1. Campos A, Moreira F, Gomes F, Del Bel EA, Guimarães F (5 December 2012). "Multiple mechanisms involved in the large-spectrum therapeutic potential of cannabidiol in psychiatric disorders". Philos Trans R Soc Lond B Biol Sci. 367(1607): 3364–3378. doi:1098/rstb.2011.0389PMC3481531

 

  1. Frood, Arron. "Key ingredient staves off marijuana memory loss". Nature. Retrieved 6 October 2015.

 

  1. Borrelli F, Pagano E, Romano B, Panzera S, Maiello F, Coppola D, De Petrocellis L, Buono L, Orlando P, Izzo AA (2014). "Colon carcinogenesis is inhibited by the TRPM8 antagonist cannabigerol, a Cannabis-derived non-psychotropic cannabinoid". Carcinogenesis. 35(12): 2787–97. doi:1093/carcin/bgu205PMID 25269802.

 

  1. Cascio, MG; Gauson, LA; Stevenson, LA; Ross, RA; Pertwee, RG (2010). "Evidence that the plant cannabinoid cannabigerol is a highly potent α2-adrenoceptor agonist and moderately potent 5HT1A receptor antagonist". British Journal of Pharmacology. 159(1): 129–41. doi:1111/j.1476-5381.2009.00515.xPMC 2823359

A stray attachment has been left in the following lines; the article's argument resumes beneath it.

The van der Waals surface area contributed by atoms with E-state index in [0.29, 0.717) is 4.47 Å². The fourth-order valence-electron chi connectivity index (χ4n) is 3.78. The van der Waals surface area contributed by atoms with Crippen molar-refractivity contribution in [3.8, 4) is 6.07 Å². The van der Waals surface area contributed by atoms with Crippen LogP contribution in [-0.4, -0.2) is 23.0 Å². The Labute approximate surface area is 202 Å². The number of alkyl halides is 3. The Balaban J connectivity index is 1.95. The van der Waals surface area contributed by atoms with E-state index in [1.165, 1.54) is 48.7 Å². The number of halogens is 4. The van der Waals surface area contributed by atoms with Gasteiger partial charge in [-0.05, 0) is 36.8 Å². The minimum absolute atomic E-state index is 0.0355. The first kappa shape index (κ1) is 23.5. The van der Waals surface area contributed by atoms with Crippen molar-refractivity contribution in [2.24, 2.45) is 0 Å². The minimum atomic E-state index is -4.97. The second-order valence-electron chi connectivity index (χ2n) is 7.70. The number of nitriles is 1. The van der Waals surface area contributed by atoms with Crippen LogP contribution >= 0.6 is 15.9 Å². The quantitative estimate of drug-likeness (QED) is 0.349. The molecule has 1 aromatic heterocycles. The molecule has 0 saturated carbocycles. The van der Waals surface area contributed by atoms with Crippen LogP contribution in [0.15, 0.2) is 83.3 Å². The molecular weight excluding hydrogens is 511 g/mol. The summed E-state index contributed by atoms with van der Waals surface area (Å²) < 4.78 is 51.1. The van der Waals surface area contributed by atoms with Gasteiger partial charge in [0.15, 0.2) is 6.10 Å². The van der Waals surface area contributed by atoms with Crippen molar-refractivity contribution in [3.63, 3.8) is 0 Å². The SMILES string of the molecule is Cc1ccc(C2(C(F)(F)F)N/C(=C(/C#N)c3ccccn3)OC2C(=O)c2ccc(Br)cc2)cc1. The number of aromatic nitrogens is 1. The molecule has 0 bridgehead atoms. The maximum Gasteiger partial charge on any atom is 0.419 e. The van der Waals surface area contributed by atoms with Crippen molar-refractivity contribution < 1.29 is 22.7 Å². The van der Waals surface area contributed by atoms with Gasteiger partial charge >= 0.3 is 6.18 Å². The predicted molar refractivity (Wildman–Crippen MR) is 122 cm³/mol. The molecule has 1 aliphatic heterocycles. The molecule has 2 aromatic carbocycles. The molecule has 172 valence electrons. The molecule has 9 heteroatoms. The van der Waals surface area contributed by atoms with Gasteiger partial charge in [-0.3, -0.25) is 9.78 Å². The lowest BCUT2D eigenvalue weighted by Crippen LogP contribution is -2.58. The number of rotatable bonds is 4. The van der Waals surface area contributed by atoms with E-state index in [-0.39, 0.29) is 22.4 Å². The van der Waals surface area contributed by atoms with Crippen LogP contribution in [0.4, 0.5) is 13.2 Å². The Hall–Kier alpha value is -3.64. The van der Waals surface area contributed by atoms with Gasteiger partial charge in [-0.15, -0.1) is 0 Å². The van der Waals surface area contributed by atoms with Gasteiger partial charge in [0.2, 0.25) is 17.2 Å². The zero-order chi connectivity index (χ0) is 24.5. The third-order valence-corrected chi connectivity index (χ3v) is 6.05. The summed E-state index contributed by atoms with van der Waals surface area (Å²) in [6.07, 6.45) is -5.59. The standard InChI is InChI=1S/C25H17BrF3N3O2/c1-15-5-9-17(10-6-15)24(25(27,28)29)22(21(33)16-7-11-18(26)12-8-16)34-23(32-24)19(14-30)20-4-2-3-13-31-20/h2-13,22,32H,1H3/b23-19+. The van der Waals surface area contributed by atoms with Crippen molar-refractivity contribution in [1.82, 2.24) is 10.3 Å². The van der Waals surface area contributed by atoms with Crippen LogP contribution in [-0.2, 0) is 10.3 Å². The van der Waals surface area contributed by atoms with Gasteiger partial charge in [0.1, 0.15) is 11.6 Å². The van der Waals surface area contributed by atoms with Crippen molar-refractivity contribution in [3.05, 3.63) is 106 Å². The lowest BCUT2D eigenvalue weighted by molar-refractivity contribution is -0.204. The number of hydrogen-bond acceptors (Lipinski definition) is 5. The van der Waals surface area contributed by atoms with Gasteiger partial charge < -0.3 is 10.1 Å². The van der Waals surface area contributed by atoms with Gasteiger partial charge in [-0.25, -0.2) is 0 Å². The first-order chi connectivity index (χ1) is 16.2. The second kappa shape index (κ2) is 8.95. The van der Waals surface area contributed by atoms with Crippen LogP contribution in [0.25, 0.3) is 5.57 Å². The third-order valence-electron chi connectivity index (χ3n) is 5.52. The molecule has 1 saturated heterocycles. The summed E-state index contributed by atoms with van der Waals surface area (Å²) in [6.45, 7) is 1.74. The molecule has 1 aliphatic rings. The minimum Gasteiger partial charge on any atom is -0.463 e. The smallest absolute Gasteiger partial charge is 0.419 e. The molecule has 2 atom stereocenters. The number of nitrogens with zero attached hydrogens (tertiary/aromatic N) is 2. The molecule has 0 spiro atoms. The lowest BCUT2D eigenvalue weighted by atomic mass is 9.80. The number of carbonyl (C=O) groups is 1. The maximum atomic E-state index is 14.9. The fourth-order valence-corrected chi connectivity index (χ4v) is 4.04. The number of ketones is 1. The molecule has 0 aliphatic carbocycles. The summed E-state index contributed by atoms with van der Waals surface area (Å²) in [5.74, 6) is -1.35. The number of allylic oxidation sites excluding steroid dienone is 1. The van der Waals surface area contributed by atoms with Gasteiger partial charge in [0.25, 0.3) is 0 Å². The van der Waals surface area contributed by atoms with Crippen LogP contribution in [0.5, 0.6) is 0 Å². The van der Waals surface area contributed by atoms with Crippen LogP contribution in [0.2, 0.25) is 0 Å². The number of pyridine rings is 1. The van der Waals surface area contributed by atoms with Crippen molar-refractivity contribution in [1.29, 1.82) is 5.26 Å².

1. Merkus, Frans W. H. M. (1971). "Cannabivarin and Tetrahydrocannabivarin, Two New Constituents of Hashish". Nature. 232(5312): 579–80. Bibcode:232..579Mdoi:10.1038/232579a0PMID 4937510.

 

  1. Bauer, Rudolf; Salo-Ahen, Karin; Bauer, Outi (2008). "CB Receptor Ligands from Plants". Current Topics in Medicinal Chemistry. 8(3): 173–86. doi:2174/156802608783498023PMID 18289087.

 

  1. Bauer, R.; Remiger, P. (2007). "TLC and HPLC Analysis of Alkamides in Echinacea Drugs1,2". Planta Medica. 55(4): 367–71. doi:1055/s-2006-962030PMID 17262436.

 

  1. Raduner, S; Majewska, A; Chen, J; Xie, X; Hamon, J; Faller, B; Altmann, K; Gertsch, J (2006). "Alkylamides from Echinacea Are a New Class of Cannabinomimetics: CANNABINOID TYPE 2 RECEPTOR-DEPENDENT AND -INDEPENDENT IMMUNOMODULATORY EFFECTS"(PDF).  Biol. Chem. 281 (20): 14192–14206. doi:10.1074/jbc.M601074200PMID 16547349.